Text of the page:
Change History (10)

comment:1 Changed 4 years ago by jdemeyer

Python's doctest module seems to suffer from the same issue. From https://docs.python.org/2/library/doctest.html#simple-usage-checking-examples-in-docstrings:

python -m doctest -v example.py

This will import example.py as a standalone module and run testmod() on it. Note that this may not work correctly if the file is part of a package and imports other submodules from that package.

comment:2 follow-up: Changed 4 years ago by jdemeyer

Maybe we should just never load the module, i.e. behave as if in_lib is always True?

comment:3 in reply to: ↑ 2 Changed 4 years ago by jdemeyer

Replying to jdemeyer:

Maybe we should just never load the module, i.e. behave as if in_lib is always True?

Although that would break testing stand-alone single files, which we should probably support.

So a slightly better idea: only load the file if the file being tested is not in a package (i.e. __init__.py does not exist).

comment:4 Changed 4 years ago by embray

Another related problem is that all modules listed in in_lib make the assumption that the sage package has been imported, and that all global variables in sage are available (and don't need to be imported by the tests). This is not necessarily true for other packages, which is fine, but it might be unclear to someone writing doctests that this is only a special case for sage itself (or technically, anything listed in in_lib).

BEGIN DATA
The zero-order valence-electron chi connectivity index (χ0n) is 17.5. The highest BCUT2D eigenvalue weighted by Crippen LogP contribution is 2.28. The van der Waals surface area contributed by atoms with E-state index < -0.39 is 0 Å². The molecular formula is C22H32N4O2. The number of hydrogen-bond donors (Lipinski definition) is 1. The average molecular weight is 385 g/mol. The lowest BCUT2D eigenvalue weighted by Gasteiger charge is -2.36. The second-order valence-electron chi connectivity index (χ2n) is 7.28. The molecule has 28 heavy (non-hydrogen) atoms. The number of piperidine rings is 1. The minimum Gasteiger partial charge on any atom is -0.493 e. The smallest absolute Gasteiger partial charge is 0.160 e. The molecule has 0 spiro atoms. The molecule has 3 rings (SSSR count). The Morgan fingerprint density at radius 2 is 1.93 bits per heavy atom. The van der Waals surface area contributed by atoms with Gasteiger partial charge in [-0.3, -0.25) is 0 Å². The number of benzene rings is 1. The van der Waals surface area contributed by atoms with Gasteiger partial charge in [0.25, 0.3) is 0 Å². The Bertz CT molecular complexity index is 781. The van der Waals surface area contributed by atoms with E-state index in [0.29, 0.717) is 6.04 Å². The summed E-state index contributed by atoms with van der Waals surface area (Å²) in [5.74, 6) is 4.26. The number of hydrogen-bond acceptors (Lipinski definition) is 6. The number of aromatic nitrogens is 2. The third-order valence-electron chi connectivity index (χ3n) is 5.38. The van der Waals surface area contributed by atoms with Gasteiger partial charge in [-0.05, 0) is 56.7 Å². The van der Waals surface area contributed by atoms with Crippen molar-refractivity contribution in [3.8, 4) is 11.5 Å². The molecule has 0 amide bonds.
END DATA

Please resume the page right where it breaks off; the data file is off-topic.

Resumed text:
For packages one could, in principle, import the package, and then remove all of its modules from sys.modules (the end result is effectively the same as if you load()ed each module individually. Though I don't know what the advantage would be.

comment:5 Changed 4 years ago by jdemeyer

What do you think of 3? Load a file if and only if it is not part of a package (i.e. has no __init__.* file)

That would be very simple to implement and would probably do the right thing in most use cases.

comment:6 Changed 4 years ago by jdemeyer

  • Branch set to u/jdemeyer/doctest_runner_breaks_loading_modules_from_packages_that_use_relative_imports

comment:7 Changed 4 years ago by jdemeyer

  • Authors set to Jeroen Demeyer
  • Commit set to 13d4a62814d5048884553385412b4285f3fa5fbd
  • Milestone changed from sage-7.3 to sage-7.6
  • Status changed from new to needs_review

I just implemented that.


New commits:

13d4a62Doctesting: never import files which are part of a package

comment:8 Changed 4 years ago by embray

  • Status changed from needs_review to positive_review

I'm honestly not sure how this will work on Python 3, where __init__.py is not required for packages. But I think in Python 3 relative imports are also changed so that loading a module directly (even if it's in a package) will still work properly. Without a specific example in mind, I suppose it's not worth worrying about right now.

This makes sense to me otherwise.

comment:9 Changed 4 years ago by jdemeyer

  • Reviewers set to Erik Bray

comment:10 Changed 4 years ago by vbraun

  • Branch changed from u/jdemeyer/doctest_runner_breaks_loading_modules_from_packages_that_use_relative_imports to 13d4a62814d5048884553385412b4285f3fa5fbd
  • Resolution set to fixed
  • Status changed from positive_review to closed